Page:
Encoding of Python 2 string literals
rosuav at gmail.com
Wed Jul 22 16:54:16 CEST 2015
On Thu, Jul 23, 2015 at 12:38 AM, Steven D'Aprano <steve at pearwood.info> wrote:
> On Wed, 22 Jul 2015 08:17 pm, anatoly techtonik wrote:
>> Is there a way to know encoding of string (bytes) literal
>> defined in source file? For example, given that source:
>> # -*- coding: utf-8 -*-
>> from library import Entry
>> Is there any way for Entry() constructor to know that
>> string "текст" passed into it is the utf-8 string?
> The entry constructor will receive a BYTE string, not a Unicode string,
> containing some sequence of bytes.
> If the coding cookie is accurate, then it will be the UTF-8 encoding of that
> string, namely:
> If you print those bytes, at least under Linux, your terminal will probably
> interpret them as UTF-8 and display it as текст but don't be fooled, the
> string has length 10 (not 5).
> If the coding cookie is not accurate, you will get something else. Probably
> garbage, possibly a syntax error. Let's say you saved the text file using
> the koi8-r encoding, but the coding cookie says utf-8. Then the text file
> will actually contain bytes \xd4\xc5\xcb\xd3\xd4, but Python will try to
> read those bytes as UTF-8, which is invalid. So at best you will get a
> syntax error, at worst garbage text.
AIUI the problem is more along these lines:
1) Put Unicode text into .py file, with a correct coding cookie
2) Part of that text is a quoted byte-string literal, which will
capture those bytes.
3) The byte string is then passed along to another module.
5) The other module decodes the bytes to Unicode, using the specified encoding.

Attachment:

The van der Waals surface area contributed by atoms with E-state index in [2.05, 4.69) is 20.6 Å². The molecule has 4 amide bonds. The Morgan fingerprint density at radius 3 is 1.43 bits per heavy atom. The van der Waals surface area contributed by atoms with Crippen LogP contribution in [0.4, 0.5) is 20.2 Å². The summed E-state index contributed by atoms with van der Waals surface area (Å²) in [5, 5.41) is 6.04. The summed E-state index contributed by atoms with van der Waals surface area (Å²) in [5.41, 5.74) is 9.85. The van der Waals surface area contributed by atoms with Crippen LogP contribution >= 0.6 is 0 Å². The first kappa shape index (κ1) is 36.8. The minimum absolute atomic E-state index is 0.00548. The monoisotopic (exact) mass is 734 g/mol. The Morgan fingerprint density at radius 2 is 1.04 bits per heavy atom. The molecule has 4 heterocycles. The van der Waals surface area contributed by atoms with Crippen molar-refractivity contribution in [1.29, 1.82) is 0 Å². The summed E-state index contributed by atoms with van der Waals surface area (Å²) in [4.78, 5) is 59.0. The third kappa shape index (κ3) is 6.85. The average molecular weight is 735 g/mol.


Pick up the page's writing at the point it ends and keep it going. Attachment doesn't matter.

The hole is step 4, as there's no way (AFAIK) to find out what
encoding a source file used. But the solution isn't to find out the
encoding... the solution is...
> The right way to deal with this is to use an actual Unicode string:
> and make sure that the file is saved using UTF-8, as the encoding cookie
... this. Downside is that this MAY require changes to the API, as it
now has to take Unicode strings everywhere instead of byte strings.
Upside: That's probably what your code is trying to do anyway.
> It is acceptable to drop support for Python 3.1 and 3.2, and only support
> 3.3 and better. The advantage of this is that 3.3 supports the u'' string
> prefix. If you must support 3.1 and 3.2 as well, there is no good solution,
> just ugly ones.
Definitely. If you're only just migrating now, 3.2 is in
security-fix-only mode, and will be out of that within a year. Aim at
3.3+ and take advantage of u"..." compatibility, or even go a bit
further, aim at 3.5+ and make use of bytestring percent formatting.
Depends what you need, but I wouldn't bother supporting 3.2 if it's
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